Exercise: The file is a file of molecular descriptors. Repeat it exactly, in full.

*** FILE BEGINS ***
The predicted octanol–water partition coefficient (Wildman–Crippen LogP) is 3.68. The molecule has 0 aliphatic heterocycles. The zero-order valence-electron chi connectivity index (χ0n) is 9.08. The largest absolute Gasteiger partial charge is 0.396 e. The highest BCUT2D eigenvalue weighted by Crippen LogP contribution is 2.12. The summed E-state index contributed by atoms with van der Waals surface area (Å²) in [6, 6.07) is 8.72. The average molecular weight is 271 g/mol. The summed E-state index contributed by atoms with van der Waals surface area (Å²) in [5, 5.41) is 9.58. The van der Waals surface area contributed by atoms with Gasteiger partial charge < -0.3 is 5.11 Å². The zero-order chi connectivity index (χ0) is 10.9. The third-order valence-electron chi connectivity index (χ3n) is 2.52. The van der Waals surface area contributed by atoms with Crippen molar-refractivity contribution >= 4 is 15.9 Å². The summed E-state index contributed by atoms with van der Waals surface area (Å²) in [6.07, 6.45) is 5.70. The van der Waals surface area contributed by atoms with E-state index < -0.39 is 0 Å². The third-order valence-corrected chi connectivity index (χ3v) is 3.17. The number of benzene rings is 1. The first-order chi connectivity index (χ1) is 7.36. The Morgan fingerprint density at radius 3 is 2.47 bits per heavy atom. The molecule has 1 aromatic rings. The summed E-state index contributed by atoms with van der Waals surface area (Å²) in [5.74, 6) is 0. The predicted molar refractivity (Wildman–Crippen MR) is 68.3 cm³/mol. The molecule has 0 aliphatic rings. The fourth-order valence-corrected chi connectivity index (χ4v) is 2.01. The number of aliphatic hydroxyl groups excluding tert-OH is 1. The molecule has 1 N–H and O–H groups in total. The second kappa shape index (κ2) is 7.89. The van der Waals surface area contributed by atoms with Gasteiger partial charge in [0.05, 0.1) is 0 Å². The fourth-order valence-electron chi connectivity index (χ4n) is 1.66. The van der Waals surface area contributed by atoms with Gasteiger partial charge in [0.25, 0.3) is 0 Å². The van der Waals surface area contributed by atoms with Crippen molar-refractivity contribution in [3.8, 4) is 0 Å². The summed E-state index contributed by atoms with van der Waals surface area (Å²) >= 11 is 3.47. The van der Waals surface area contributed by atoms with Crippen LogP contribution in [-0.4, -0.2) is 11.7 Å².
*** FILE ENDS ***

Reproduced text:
The predicted octanol–water partition coefficient (Wildman–Crippen LogP) is 3.68. The molecule has 0 aliphatic heterocycles. The zero-order valence-electron chi connectivity index (χ0n) is 9.08. The largest absolute Gasteiger partial charge is 0.396 e. The highest BCUT2D eigenvalue weighted by Crippen LogP contribution is 2.12. The summed E-state index contributed by atoms with van der Waals surface area (Å²) in [6, 6.07) is 8.72. The average molecular weight is 271 g/mol. The summed E-state index contributed by atoms with van der Waals surface area (Å²) in [5, 5.41) is 9.58. The van der Waals surface area contributed by atoms with Gasteiger partial charge < -0.3 is 5.11 Å². The zero-order chi connectivity index (χ0) is 10.9. The third-order valence-electron chi connectivity index (χ3n) is 2.52. The van der Waals surface area contributed by atoms with Crippen molar-refractivity contribution >= 4 is 15.9 Å². The summed E-state index contributed by atoms with van der Waals surface area (Å²) in [6.07, 6.45) is 5.70. The van der Waals surface area contributed by atoms with E-state index < -0.39 is 0 Å². The third-order valence-corrected chi connectivity index (χ3v) is 3.17. The number of benzene rings is 1. The first-order chi connectivity index (χ1) is 7.36. The Morgan fingerprint density at radius 3 is 2.47 bits per heavy atom. The molecule has 1 aromatic rings. The summed E-state index contributed by atoms with van der Waals surface area (Å²) in [5.74, 6) is 0. The predicted molar refractivity (Wildman–Crippen MR) is 68.3 cm³/mol. The molecule has 0 aliphatic rings. The fourth-order valence-corrected chi connectivity index (χ4v) is 2.01. The number of aliphatic hydroxyl groups excluding tert-OH is 1. The molecule has 1 N–H and O–H groups in total. The second kappa shape index (κ2) is 7.89. The van der Waals surface area contributed by atoms with Gasteiger partial charge in [0.05, 0.1) is 0 Å². The fourth-order valence-electron chi connectivity index (χ4n) is 1.66. The van der Waals surface area contributed by atoms with Gasteiger partial charge in [0.25, 0.3) is 0 Å². The van der Waals surface area contributed by atoms with Crippen molar-refractivity contribution in [3.8, 4) is 0 Å². The summed E-state index contributed by atoms with van der Waals surface area (Å²) >= 11 is 3.47. The van der Waals surface area contributed by atoms with Crippen LogP contribution in [-0.4, -0.2) is 11.7 Å².